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  The Gambler




not YOUR money that I am going to lose; it is my own. And where is that Mr. Astley of yours?" she added to myself. "He stayed behind in the Casino." "What a pity! He is such a nice sort of man!" Arriving home, and meeting the landlord on the staircase, the Grandmother called him to her side, and boasted to him of her winnings--thereafter doing the same to Theodosia, and conferring upon her thirty gulden; after which she bid her serve luncheon. The meal over, Theodosia and Martha broke into a joint flood of ecstasy. "I was watching you all the time, Madame," quavered Martha, "and I asked Potapitch what mistress was trying to do. And, my word! the heaps and heaps of money that were lying upon the table! Never in my life have I seen so much money. And there were gentlefolk around it, and other gentlefolk sitting down. So, I asked Potapitch where all these gentry had come from; for, thought I, maybe the Holy Mother of God will help our mistress among them. Yes, I prayed for you, Madame, and my heart died within me, so that I kept trembling and trembling. The Lord be with her, I thought to myself; and in answer to my prayer He has now sent you what He has done! Even yet I tremble--I tremble to think of it all." "Alexis Ivanovitch," said the old lady, "after luncheon,--that is to say, about four oclock--get ready to go out with me again. But in the meanwhile, good-bye. Do not forget to call a doctor, for I must take the waters. Now go and get rested a little." I left the Grandmothers presence in a state of bewilderment. Vainly I endeavoured to imagine what would become of our party, or what turn the affair would next take. I could perceive that none of the party had yet recovered their presence of mind--least of all the General. The factor of the Grandmothers appearance in place of the hourly expected telegram to announce her death (with, of course, resultant legacies) had so upset the whole scheme of intentions and projects that it was with a decided feeling of apprehension and growing paralysis that the conspirators viewed any future performances of the old lady at roulette. Yet this second factor was not quite so important as the first, since, though the Grandmother had twice declared that she did not intend to give the General any money, that declaration was not a complete ground for the abandonment of hope. Certainly De Griers, who, with the General, was up to the neck in the affair, had not wholly lost courage; and I felt sure that Mlle. Blanche also--Mlle. Blanche who was not only as deeply involved as the other two, but also expectant of becoming Madame General and an important legatee--would not lightly surrender the position, but would use her every resource of coquetry upon the old lady, in order to afford a contrast to the impetuous Polina, who was difficult to understand, and lacked the art of pleasing. Yet now, when the Grandmother had just performed an astonishing feat at roulette; now, when the old ladys personality had been so clearly and typically revealed as that of a rugged, arrogant woman who was "tombee en enfance"; now, when everything appeared to be lost,--why, now the Grandmother was as merry as a child which plays with thistle-down. "Good Lord!" I thought with, may God forgive me, a most malicious smile, "every ten-gulden piece which the Grandmother staked must have raised a blister on the Generals heart, and maddened De Griers, and driven Mlle. de Cominges almost to frenzy with the sight of this spoon dangling before her lips." Another factor is the circumstance that even when, overjoyed at winning, the Grandmother was distributing alms right and left, and taking every one to be a beggar, she again snapped out to the General that he was not going to be allowed any of her money--which meant that the old lady had quite made up her mind on the point, and was sure of it. Yes, danger loomed ahead. All these thoughts passed through my mind during the few moments that, having left the old ladys rooms, I was ascending to my own room on the top storey. What most struck me was the fact that, though I had divined the chief, the stoutest, threads which united the various actors in the drama, I had, until now, been ignorant of the methods and secrets of the game. For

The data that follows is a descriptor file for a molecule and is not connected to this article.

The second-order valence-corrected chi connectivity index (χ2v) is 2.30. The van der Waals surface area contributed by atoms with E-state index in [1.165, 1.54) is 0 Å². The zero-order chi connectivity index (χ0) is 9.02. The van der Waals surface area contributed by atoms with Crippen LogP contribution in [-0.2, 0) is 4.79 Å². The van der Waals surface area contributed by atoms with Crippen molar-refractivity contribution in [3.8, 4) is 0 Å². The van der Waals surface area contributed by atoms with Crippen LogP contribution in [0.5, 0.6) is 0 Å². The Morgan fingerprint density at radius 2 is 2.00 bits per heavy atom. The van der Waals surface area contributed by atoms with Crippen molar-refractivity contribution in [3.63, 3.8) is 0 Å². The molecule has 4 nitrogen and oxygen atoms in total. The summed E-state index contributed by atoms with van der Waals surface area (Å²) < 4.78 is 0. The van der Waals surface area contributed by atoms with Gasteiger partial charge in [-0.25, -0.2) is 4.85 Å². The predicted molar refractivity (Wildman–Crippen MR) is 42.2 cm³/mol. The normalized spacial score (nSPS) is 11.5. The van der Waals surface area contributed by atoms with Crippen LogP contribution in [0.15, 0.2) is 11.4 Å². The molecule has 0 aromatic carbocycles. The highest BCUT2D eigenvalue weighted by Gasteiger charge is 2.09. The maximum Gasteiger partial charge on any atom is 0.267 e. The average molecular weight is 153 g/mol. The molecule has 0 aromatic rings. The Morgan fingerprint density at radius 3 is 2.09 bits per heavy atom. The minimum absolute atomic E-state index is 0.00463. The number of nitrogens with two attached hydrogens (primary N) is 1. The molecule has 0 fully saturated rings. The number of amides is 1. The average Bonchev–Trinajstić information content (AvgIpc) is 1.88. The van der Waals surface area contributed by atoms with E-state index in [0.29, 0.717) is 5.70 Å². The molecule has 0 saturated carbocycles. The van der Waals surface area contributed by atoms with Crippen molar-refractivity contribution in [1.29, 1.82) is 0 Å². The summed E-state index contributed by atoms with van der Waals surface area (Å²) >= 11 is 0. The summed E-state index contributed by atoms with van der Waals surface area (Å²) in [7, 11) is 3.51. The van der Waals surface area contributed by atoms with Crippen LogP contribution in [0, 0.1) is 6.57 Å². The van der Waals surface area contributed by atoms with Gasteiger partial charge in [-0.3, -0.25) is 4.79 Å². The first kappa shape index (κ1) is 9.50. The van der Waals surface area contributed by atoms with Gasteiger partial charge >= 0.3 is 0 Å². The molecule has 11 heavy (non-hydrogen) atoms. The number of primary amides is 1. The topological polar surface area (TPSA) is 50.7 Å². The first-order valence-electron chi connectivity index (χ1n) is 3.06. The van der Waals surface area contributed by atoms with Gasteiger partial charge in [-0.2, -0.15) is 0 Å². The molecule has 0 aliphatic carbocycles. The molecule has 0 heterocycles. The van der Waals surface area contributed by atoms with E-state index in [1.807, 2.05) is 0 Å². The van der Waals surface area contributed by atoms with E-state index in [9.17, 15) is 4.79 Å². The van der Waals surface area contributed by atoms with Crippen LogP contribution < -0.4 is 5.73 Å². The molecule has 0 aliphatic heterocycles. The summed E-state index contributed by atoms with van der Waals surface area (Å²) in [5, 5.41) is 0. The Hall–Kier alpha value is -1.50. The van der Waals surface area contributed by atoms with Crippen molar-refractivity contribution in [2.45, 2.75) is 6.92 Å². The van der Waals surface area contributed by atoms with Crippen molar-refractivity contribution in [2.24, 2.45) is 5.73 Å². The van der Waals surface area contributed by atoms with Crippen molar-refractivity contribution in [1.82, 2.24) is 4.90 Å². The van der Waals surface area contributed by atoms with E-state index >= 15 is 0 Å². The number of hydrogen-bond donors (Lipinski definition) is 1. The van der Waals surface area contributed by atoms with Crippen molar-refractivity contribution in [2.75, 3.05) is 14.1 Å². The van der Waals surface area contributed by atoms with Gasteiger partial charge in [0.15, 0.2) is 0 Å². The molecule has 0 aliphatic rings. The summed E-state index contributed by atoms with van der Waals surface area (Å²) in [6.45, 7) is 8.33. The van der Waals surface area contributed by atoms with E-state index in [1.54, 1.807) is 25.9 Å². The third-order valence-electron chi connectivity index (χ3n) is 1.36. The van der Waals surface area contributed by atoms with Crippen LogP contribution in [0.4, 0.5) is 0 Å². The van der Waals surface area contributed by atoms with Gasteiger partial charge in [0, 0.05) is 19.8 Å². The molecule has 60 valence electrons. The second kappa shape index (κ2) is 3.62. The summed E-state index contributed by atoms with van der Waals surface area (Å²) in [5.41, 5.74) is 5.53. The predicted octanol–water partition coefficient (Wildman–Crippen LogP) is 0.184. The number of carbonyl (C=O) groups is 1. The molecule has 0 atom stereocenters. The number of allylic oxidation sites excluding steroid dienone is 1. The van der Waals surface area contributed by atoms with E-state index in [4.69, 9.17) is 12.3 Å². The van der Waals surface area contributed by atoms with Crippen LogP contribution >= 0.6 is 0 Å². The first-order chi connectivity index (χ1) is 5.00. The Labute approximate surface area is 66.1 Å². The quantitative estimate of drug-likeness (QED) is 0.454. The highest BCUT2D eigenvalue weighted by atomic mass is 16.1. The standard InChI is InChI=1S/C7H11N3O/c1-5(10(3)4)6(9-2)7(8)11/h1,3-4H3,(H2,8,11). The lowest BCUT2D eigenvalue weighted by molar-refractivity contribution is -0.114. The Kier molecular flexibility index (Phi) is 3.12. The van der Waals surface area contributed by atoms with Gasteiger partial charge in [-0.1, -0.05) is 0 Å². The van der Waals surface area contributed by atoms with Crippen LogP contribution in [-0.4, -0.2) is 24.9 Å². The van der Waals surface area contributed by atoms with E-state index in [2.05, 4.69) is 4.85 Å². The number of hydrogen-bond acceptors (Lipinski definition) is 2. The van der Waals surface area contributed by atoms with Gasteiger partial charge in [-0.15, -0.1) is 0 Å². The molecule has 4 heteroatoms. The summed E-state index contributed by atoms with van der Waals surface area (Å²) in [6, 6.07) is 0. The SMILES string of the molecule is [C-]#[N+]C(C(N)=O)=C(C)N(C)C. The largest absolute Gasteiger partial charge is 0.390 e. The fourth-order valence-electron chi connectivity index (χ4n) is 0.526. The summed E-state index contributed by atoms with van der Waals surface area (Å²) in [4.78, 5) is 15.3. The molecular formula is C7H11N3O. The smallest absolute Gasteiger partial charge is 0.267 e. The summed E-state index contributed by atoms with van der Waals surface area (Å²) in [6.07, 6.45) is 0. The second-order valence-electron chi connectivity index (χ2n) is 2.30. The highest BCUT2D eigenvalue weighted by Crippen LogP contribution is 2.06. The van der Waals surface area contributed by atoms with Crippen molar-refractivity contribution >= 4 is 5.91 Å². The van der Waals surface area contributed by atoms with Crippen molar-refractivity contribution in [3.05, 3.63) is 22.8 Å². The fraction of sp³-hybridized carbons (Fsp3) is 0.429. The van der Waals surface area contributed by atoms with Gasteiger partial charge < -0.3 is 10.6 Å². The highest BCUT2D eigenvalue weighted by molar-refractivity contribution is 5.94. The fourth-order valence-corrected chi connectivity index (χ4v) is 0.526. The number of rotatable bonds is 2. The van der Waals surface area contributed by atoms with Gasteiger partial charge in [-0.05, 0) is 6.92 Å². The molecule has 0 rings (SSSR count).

The Gambler page 42        The Gambler page 44


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